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ARCO Madrid, 2017.

ARCO Appeals Court Ruling Against Its Exhibitor Selection Process

The Spanish art fair ARCO, which will open its 2019 edition at the IFEMA fairgrounds in Madrid on Wednesday, February 27, has appealed a court ruling that stated its process for selecting exhibitors lacks transparency, El País reports. The fair came under scrutiny when a Madrid-based gallery, My Name’s Lolita Art, questioned why it was rejected from participating in the fair in 2016.

My Name’s Lolita Art had previously exhibited at ARCO from 1990 to 2007. In 2008, however, its application was rejected. When gallery owner Ramón García Alcaraz decided to reapply in 2016—after his artists had become involved in projects with higher profile creatives such as Takashi Murakami and Banksy—it learned that it was ranked 247 out of 258 galleries that applied for booths. Since only 163 exhibitors were approved, the gallery was not selected. When the fair refused to provide García Alcaraz with any further information, he filed a lawsuit claiming that the fair’s decision-making process was “arbitrary and discriminatory.”  

“My legal actions have never had any financial interest,” García Alcaraz told Artnews. “My intention was instead to provoke a change toward transparency and fairness in the selection process for the fair so that the best of Spanish artists can be exhibited in the most important art fair of their country.”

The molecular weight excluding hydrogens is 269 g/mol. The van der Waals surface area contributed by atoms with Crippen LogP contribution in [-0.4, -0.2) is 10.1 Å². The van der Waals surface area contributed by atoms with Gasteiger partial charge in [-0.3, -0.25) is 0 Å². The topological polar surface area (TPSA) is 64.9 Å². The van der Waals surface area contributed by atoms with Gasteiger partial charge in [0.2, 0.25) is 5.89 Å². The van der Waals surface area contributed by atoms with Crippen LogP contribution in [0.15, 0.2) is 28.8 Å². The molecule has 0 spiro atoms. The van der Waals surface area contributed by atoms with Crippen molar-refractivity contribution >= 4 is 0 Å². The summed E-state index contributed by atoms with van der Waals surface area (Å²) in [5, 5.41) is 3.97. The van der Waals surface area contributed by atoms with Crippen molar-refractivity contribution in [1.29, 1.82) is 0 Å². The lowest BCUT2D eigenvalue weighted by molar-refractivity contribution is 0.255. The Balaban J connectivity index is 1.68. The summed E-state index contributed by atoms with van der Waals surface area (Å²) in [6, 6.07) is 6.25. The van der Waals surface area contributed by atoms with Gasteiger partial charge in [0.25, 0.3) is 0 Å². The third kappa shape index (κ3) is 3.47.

The judge who ruled against ARCO in November 2018 agreed with García Alcaraz. “It is evident that [the fair] did not obey the ‘principle of transparency in selection’ that must govern a public organization like IFEMA (whose majority control is in the hands of the Community and the City Council of Madrid),” the court ruling stated.

It continued: “With the scant information given to the applicant, it is impossible for them to know if their project has been judged fairly.” The judge also noted there is nothing preventing committee members from showing favoritism toward certain galleries.

The selection committee—which is comprised of up to fourteen members chosen by ARCO’s senior management—votes independently through a computer terminal and therefore doesn’t have to break down the reasons why some galleries are chosen over others.

On their decision to appeal, the organizers of the fair told El País that “the regulations [governing hiring and recruitment for public entities] do not apply to the selection of galleries.” They also called ARCO’s selection process “impeccable” but said that they will review the situation before future editions.